So you’ve decided you want to plant a vegetable garden where your lawn is. That’s great! But what’s the first step?

The most important thing to focus on when building a garden of any kind is the soil. The soil is the key to all life. If you don’t have good soil, it doesn’t matter how much sun, water, nutrients, you give your plants. They won’t thrive unless they have good soil.

In the permaculture world we are always looking for efficient ways to take care of garden tasks. One great method that is really popular is called Sheet Mulching. Sheet mulching is great for increasing soil quality, blocking out weeds and grasses, as well as a great way to put recycled materials to good use.

In order to sheet mulch, the first step is to put down a layer of cardboard, newspaper, or painters paper. This will prevent weeds from getting the sunlight and air they need to survive, and will suffocate them. Those weeds will break down and turn into compost for the soil. The next layer will be a layer of compost. We use composted horse manure from a trusted stable for this step. This compost will be adding micro-bacteria to the soil, which plants will love. The last layer should be a layer of wood chips or mulch. This allows water to be retained in the garden. Wood chips soak up water and store it, as well as protect the layers underneath from drying out in the sun. Most retail stores throw large amounts of cardboard away. Only non-colored cardboard should be use, anything with lots of dyes or anything that’s shiny is no good. Most stables have an over abundance of manure (be sure you can trust that the animals have been fed healthy food, free of pesticides and herbicides). Wood chips can be sourced from a local tree company.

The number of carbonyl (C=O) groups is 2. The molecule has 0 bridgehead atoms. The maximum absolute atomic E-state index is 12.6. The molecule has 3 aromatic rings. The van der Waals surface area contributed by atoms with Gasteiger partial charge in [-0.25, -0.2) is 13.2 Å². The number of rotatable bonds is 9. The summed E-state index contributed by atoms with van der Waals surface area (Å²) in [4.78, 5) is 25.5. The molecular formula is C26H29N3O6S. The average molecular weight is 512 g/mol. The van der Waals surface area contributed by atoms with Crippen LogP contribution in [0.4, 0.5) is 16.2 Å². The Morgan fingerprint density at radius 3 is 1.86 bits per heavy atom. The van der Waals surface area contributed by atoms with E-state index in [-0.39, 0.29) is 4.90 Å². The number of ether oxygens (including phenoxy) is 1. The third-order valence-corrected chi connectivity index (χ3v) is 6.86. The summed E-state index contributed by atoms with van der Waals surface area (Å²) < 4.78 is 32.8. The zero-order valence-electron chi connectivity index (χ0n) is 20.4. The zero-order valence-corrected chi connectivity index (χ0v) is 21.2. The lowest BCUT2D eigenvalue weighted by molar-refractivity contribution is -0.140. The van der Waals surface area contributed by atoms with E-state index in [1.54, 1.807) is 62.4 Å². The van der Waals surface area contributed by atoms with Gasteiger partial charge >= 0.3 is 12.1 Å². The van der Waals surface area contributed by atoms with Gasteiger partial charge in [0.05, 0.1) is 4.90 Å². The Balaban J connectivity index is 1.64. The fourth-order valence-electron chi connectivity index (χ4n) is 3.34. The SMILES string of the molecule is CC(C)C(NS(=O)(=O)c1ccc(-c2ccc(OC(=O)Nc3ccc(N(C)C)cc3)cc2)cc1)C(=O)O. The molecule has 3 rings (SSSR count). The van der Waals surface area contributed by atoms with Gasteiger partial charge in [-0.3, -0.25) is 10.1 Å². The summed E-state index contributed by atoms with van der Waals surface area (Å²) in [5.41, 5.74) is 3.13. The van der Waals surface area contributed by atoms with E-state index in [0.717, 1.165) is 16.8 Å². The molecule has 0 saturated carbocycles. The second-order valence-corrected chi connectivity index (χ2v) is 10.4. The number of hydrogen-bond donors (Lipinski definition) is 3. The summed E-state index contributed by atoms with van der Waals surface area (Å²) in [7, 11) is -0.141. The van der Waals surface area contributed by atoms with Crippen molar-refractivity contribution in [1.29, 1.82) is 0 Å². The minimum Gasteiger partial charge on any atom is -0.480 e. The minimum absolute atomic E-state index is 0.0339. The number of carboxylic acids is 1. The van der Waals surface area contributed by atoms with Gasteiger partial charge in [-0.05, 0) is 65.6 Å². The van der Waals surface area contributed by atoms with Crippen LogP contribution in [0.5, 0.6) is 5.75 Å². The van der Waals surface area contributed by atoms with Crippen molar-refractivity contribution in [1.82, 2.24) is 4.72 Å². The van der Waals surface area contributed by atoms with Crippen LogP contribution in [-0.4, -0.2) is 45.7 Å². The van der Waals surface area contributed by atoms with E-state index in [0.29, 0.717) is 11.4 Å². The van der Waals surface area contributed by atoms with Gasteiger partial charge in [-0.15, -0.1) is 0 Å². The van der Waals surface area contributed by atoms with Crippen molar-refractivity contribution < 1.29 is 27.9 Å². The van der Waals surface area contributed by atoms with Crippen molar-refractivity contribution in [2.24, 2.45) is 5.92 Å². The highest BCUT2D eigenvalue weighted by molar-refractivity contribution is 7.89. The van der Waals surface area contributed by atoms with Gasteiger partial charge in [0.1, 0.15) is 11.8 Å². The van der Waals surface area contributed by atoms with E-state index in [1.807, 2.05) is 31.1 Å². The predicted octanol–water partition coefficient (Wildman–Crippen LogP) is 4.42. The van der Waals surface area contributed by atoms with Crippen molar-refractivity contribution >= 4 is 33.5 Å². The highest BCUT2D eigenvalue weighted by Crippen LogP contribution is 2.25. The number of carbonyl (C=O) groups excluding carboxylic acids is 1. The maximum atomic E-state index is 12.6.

You can sheet mulch basically whenever is convenient for you, but the best time to sheet mulch is in the fall, right before the rains come. This is because after you put down the layers, you will want to keep it watered for a few weeks to allow the composting process to begin to break down the materials. When you do it right before the rains, you let Mother Nature take care of the watering for you, and therefore minimize the amount of work required from you.

Over time these layers will begin to break down, which will only improve the soil quality. This is quite counter-intuitive to the way that most people grow food. Traditionally people plant in the soil and the quality is diminished over time from overuse and unsustainable practices. We don’t have to fight with Mother Nature to get a bountiful harvest! She wants to work with us, we just need to learn how to cooperate with Her.

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